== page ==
From Walter Mondale's perspective, the economic slowdown that the economy is going through came too gently and too late: the 2.7 percent rate of growth of the gross national product in the third quarter was a far cry from the boom-like pace of 8.5 percent real growth in the first two quarters of 1984.
But people have plenty of cash to spend -- witness the queues for cars at over- sticker prices. The Conference Board says its Consumer Confidence Index stood at 91.1 for October, compared with 80.2 in October 1980. "Consumers are approaching the Christmas season in high spirits," according to Fabian Linden of the research organization.
Treasury Secretary Donald T. Regan, while rejecting talk of a recession next year, had to admit this week that "the economy is not overly strong" and could use a shot of adrenalin in the form of an easier Federal Reserve monetary policy that would bring interest rates down some more.
In any event, the voters going to the polls on Nov. 6 will perceive an economy in which inflation has come down and promises to stay that way, with interest rates moving down modestly, stores and movie theaters full up, and unemployment (although still too high) well below peaks of two years ago. That's a formula that keeps incumbents in and contenders out.
There are many troubles ahead -- but they're not yet visible. They concern budget and trade deficits, an overvalued dollar that makes it nearly impossible for some American industries to compete abroad, and a banking system creaky enough -- according to Secretary Regan -- to have sprouted 70 failures this year (plus 20 S&L failures). Many of these troubles have a common root: the huge federal budget deficit.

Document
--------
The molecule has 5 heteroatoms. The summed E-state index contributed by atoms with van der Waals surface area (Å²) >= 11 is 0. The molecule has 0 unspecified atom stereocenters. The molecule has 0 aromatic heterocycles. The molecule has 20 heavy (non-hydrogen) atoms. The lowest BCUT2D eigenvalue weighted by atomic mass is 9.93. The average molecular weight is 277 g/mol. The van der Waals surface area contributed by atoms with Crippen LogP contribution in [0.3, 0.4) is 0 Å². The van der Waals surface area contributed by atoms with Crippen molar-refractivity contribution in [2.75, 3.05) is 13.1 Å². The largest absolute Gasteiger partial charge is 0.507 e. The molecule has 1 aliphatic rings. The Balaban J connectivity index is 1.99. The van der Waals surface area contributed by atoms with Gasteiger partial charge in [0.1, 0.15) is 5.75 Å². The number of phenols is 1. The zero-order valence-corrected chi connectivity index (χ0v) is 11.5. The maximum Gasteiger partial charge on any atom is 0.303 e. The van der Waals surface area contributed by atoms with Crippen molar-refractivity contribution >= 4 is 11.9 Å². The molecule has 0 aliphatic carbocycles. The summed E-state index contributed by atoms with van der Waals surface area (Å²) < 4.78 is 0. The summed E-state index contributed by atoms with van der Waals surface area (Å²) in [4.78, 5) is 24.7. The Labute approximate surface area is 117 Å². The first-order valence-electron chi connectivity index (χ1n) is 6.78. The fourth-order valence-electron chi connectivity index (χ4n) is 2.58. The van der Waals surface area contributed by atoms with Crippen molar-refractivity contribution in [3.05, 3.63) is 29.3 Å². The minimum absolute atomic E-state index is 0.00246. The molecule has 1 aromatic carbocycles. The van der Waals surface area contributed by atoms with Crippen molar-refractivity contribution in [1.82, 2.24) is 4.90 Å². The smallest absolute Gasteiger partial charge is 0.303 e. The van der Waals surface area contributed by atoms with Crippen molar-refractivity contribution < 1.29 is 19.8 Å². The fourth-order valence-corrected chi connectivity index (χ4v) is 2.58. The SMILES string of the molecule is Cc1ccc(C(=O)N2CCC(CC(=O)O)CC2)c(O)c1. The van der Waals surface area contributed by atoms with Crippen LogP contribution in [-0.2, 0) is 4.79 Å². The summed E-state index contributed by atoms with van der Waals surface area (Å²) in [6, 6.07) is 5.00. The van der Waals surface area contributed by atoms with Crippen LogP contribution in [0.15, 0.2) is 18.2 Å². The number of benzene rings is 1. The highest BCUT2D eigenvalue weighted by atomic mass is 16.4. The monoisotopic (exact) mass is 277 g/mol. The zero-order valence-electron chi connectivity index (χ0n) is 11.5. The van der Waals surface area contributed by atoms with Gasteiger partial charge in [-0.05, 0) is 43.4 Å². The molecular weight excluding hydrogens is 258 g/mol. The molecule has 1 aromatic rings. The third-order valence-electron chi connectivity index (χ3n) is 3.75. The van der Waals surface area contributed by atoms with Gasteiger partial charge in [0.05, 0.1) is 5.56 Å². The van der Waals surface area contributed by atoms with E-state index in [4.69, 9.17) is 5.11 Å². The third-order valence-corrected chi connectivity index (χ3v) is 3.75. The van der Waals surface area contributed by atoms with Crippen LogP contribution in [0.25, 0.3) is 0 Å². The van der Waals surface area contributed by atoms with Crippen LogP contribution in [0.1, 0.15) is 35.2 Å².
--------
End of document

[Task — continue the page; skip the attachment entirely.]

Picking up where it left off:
The really critical question is not whether 1985 turns into a recession, as some fea, or is yet another year of expansion, as Mondale advisers Walter Heller and George Perry, among others, think. The significant question is how the occupant of the White House for the next four years will deal with the basic problems that stem from the budget deficit.
If it's Reagan, will he stick adamantly to his campaign promises not to raise taxes? Or will he listen to the centrists in Congress and elsewhere in his administration who are hoping that once he disposes of Mondale, he will reverse gears and acknowledge the need for a tax increase?
Sen. Richard Lugar of Indiana, chairman of the Republican Senatorial Campaign Committee, told a savings and loan convention here this week that after the election, Congress will take strong steps "to formulate a plan" for dealing with the budget problem and will look to the White House for "input." But Lugar, while hinting of a modified Reagan stance, warned that it won't be easy to cut the deficit: every lobby group in Washington can be counted oo try to keep intact the spending programs that favor its members.
There just isn't a simple or pain-free way to handle the deficit problem, as Brookings Research Director Alice M. Rivlin wrote recently in The Brookings Review. The problem can't be managed merely by focusing on budget cuts and praying for high economic growth rates: it will take action on the tax side as well.
Out on the stump for the final week of electioneering, Reagan was still pretending that the deficit would go away without tax increases. He has been able to get away with this deception, so long as the economy was doing well enough to disguise the real underlying problem.
Yet, I am persuaded that the Reagan White House knows that deficits matter. Insiders suggest that Reagan, despite his strong personal antipathy to raising taxes, would have left the door open a crack to the possibility of a last-resort tax increase. But Mondale's bold proposal for a tax increase preempted that issue: Reagan couldn't let it appear that Mondale had forced his hand.
Still, a new fiscal policy is needed for the longer term. Privately, some influential Reagan advisers say flat out that the nation can't afford to have deficits at 4.5 percent or more of GNP. Despite Treasury Secretary Regan's commitment to bring in a "neutral" tax-simplification package next month, a competing internal scenario calls for moving after the election with a tax increase and simplification package designed to cut the deficit by about $150 billion in fiscal 1989. The "up-front," or fiscal 1986 portion, would be about $50 billion.
For this plan to succeed, a lame-duck Reagan administration would have to move quickly and dramatically. To be effective, most observers conclude, he would have to get the job done before the end of June.